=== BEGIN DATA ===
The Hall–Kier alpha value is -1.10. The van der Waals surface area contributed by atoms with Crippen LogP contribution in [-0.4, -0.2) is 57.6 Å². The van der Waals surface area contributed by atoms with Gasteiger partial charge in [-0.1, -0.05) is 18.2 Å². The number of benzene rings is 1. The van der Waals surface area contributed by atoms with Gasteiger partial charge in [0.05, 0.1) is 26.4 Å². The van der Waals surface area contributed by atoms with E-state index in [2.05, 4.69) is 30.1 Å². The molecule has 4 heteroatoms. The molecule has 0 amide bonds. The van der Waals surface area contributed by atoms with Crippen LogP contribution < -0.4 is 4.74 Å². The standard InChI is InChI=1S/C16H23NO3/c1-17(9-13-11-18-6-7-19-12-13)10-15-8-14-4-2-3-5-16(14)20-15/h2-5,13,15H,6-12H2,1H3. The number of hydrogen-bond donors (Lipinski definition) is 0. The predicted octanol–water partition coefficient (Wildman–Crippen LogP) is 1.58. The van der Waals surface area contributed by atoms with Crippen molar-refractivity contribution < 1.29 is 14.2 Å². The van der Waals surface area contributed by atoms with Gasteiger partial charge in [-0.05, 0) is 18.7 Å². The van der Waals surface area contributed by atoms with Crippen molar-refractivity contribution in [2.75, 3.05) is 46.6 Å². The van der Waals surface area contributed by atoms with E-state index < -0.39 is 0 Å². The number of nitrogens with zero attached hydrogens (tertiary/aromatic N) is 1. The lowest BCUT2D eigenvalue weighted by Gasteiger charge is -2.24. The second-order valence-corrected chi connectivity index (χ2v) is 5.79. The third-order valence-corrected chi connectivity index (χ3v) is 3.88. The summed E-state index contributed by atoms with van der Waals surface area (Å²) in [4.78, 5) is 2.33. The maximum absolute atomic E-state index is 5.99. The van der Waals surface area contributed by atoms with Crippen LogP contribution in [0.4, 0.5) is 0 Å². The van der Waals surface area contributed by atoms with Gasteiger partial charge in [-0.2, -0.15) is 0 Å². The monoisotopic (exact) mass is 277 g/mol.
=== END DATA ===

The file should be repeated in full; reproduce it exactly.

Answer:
The Hall–Kier alpha value is -1.10. The van der Waals surface area contributed by atoms with Crippen LogP contribution in [-0.4, -0.2) is 57.6 Å². The van der Waals surface area contributed by atoms with Gasteiger partial charge in [-0.1, -0.05) is 18.2 Å². The number of benzene rings is 1. The van der Waals surface area contributed by atoms with Gasteiger partial charge in [0.05, 0.1) is 26.4 Å². The van der Waals surface area contributed by atoms with E-state index in [2.05, 4.69) is 30.1 Å². The molecule has 4 heteroatoms. The molecule has 0 amide bonds. The van der Waals surface area contributed by atoms with Crippen LogP contribution < -0.4 is 4.74 Å². The standard InChI is InChI=1S/C16H23NO3/c1-17(9-13-11-18-6-7-19-12-13)10-15-8-14-4-2-3-5-16(14)20-15/h2-5,13,15H,6-12H2,1H3. The number of hydrogen-bond donors (Lipinski definition) is 0. The predicted octanol–water partition coefficient (Wildman–Crippen LogP) is 1.58. The van der Waals surface area contributed by atoms with Crippen molar-refractivity contribution < 1.29 is 14.2 Å². The van der Waals surface area contributed by atoms with Gasteiger partial charge in [-0.05, 0) is 18.7 Å². The van der Waals surface area contributed by atoms with Crippen molar-refractivity contribution in [2.75, 3.05) is 46.6 Å². The van der Waals surface area contributed by atoms with E-state index < -0.39 is 0 Å². The number of nitrogens with zero attached hydrogens (tertiary/aromatic N) is 1. The lowest BCUT2D eigenvalue weighted by Gasteiger charge is -2.24. The second-order valence-corrected chi connectivity index (χ2v) is 5.79. The third-order valence-corrected chi connectivity index (χ3v) is 3.88. The summed E-state index contributed by atoms with van der Waals surface area (Å²) in [4.78, 5) is 2.33. The maximum absolute atomic E-state index is 5.99. The van der Waals surface area contributed by atoms with Crippen LogP contribution in [0.4, 0.5) is 0 Å². The van der Waals surface area contributed by atoms with Gasteiger partial charge in [-0.2, -0.15) is 0 Å². The monoisotopic (exact) mass is 277 g/mol.